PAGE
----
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so i have an idea of what i want to do for my jr recital(which is still a little under a year)

but i want to see what the old and wise have to say about choosing pieces?


should i go with mostly standards?

or

maybe one standard and some pieces that aren't played as much??

30 min of music is really the only guideline on paper.




so any thoughts would be great
 

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If you decide to do some auditions for other events such as military bands, contest or such it would be ok to start getting either the Creston Sonata, Glazunov Concerto or the Ibert Concertino Da Camera under your fingers and keep them there.

Typically a freshman or Sophmore will focus on the standard lit and then open up a bit more later.

I guess my thoughts are, if you haven't played a recital yet you may want to consider getting as much performance time in on the standards before hitting the obscure. Because, as standards, they never go away.

Good luck! Play as much as possible to as many folks who will give you a critical listen before you do your pre-recital hearing. It helps.
 

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Re: learning music for future military band auditions, I agree of course with srcsax, and would also add Tableaux de Provence by Paule Maurice to the list. This was one of the required pieces for one of the more recent Marine band saxo auditions.

Make sure you pick a program that addresses your weaknesses and challenges your strengths. A priority I had since senior year of college was that I was not going to spend time learning music that I could not see being in my repertoire in the years to come. Something to keep in mind.

Angel
 

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Don't play the Maurice for your junior recital since you just played it for your sophomore recital :p

I say, some standards and one or two things no one else around your studio has done or worked on. I'd say play like the Heiden Sonata and the Boutry Divertimento. Then throw in some other stuff, maybe a Noda improvisation annnd then some Harry Potter duets ;)
 

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Stupid question perhaps, but I was wondering about all this terminology to do with American unis/colleges...how does it work? ie talking about junior/sophomore/freshman(I assume that's first year) recitals?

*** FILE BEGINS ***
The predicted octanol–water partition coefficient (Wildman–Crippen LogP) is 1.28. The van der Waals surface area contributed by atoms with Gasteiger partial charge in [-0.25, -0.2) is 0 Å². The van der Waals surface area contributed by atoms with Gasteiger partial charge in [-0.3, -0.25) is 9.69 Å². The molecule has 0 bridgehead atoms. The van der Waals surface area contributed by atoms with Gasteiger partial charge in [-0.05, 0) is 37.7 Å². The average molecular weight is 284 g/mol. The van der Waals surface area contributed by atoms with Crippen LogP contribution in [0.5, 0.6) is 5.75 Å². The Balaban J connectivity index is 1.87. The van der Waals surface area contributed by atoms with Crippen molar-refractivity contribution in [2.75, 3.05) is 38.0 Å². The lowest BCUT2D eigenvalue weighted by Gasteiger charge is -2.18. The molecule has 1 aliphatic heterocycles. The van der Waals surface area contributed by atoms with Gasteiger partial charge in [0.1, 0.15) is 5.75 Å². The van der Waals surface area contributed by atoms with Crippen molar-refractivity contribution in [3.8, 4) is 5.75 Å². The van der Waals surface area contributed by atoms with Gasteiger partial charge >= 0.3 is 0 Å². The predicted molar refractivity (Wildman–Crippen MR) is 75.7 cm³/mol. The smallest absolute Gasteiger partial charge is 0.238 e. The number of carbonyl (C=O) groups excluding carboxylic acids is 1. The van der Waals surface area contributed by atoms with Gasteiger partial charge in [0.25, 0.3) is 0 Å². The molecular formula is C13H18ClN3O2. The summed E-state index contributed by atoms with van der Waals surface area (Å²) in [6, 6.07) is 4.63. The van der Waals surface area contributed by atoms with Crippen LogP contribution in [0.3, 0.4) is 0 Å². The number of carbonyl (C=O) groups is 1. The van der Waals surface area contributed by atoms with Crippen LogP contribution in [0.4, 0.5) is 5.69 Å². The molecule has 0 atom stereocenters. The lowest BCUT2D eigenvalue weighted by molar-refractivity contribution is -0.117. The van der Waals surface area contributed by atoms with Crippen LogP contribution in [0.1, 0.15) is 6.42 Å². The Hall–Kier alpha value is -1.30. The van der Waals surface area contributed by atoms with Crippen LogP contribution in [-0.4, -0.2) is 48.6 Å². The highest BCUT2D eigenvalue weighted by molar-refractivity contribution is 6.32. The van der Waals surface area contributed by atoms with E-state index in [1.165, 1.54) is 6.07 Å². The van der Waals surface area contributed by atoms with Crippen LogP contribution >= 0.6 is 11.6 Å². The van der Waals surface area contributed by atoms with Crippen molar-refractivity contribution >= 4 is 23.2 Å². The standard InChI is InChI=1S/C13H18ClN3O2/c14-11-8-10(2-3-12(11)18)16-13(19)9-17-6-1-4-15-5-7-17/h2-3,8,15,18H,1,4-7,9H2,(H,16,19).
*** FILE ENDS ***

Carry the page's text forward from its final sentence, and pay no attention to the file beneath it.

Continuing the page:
Do they all refer to uni?
 

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Yes, typically there are four years at a uni(which is usually wishful thinking). First year is freshman, second year is sophomore, third year is junior and fourth and final year is senior.

At any given school it is somewhat unusual for freshmen and sophomores to give a recital. Junior recital for an education degree and also a senior recital for a performance degree.
 

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Dannel said:
Yes, typically there are four years at a uni(which is usually wishful thinking). First year is freshman, second year is sophomore, third year is junior and fourth and final year is senior.

At any given school it is somewhat unusual for freshmen and sophomores to give a recital. Junior recital for an education degree and also a senior recital for a performance degree.
I see, thanks
 

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To make it even more confusing, American sportswriters use the terms "freshman" and "sophomore" interchangeably with rookie and second-year Major League Baseball players respectively.

Also, older, more sophisticated women often use the word "sophomoric" to describe a younger man's immature behavior. Just an aside....

Angel
 

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srcsax said:
If you decide to do some auditions for other events such as military bands, contest or such it would be ok to start getting either the Creston Sonata, Glazunov Concerto or the Ibert Concertino Da Camera under your fingers and keep them there.

Typically a freshman or Sophmore will focus on the standard lit and then open up a bit more later.

I guess my thoughts are, if you haven't played a recital yet you may want to consider getting as much performance time in on the standards before hitting the obscure. Because, as standards, they never go away.

Good luck! Play as much as possible to as many folks who will give you a critical listen before you do your pre-recital hearing. It helps.
Agreed. You might try playing mostly standards with one "different" piece in there. I always think it's cool to throw in something with some nice extended techniques, just to show that side of yourself. The Noda Improvisations are good for this, and have the bonus of being unaccompanied.
 

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Dannel said:
Don't play the Maurice for your junior recital since you just played it for your sophomore recital :p

I say, some standards and one or two things no one else around your studio has done or worked on. I'd say play like the Heiden Sonata and the Boutry Divertimento. Then throw in some other stuff, maybe a Noda improvisation annnd then some Harry Potter duets ;)
Just out of curiosity, do you two go to school together? You're both in Flagstaff...
 

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And I used to go to school with srcsax!.....

Angel
 
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